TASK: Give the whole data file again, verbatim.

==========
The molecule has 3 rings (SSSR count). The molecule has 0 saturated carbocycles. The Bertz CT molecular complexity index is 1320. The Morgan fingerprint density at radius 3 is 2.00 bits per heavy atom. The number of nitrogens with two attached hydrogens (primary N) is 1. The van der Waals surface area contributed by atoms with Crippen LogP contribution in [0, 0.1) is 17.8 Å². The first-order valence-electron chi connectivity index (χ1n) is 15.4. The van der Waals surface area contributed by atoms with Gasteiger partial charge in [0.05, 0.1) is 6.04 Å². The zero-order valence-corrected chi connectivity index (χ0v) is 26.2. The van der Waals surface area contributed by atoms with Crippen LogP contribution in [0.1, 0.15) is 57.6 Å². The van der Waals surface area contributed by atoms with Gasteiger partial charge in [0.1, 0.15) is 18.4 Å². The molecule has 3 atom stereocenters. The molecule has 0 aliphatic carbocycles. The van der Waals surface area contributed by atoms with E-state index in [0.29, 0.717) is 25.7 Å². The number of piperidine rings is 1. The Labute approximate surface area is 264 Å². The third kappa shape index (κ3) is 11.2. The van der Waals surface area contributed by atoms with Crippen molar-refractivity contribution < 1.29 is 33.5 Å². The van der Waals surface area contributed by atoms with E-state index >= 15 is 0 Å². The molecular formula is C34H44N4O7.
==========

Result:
The molecule has 3 rings (SSSR count). The molecule has 0 saturated carbocycles. The Bertz CT molecular complexity index is 1320. The Morgan fingerprint density at radius 3 is 2.00 bits per heavy atom. The number of nitrogens with two attached hydrogens (primary N) is 1. The van der Waals surface area contributed by atoms with Crippen LogP contribution in [0, 0.1) is 17.8 Å². The first-order valence-electron chi connectivity index (χ1n) is 15.4. The van der Waals surface area contributed by atoms with Gasteiger partial charge in [0.05, 0.1) is 6.04 Å². The zero-order valence-corrected chi connectivity index (χ0v) is 26.2. The van der Waals surface area contributed by atoms with Crippen LogP contribution in [0.1, 0.15) is 57.6 Å². The van der Waals surface area contributed by atoms with Gasteiger partial charge in [0.1, 0.15) is 18.4 Å². The molecule has 3 atom stereocenters. The molecule has 0 aliphatic carbocycles. The van der Waals surface area contributed by atoms with E-state index in [0.29, 0.717) is 25.7 Å². The number of piperidine rings is 1. The Labute approximate surface area is 264 Å². The third kappa shape index (κ3) is 11.2. The van der Waals surface area contributed by atoms with Crippen molar-refractivity contribution < 1.29 is 33.5 Å². The van der Waals surface area contributed by atoms with E-state index >= 15 is 0 Å². The molecular formula is C34H44N4O7.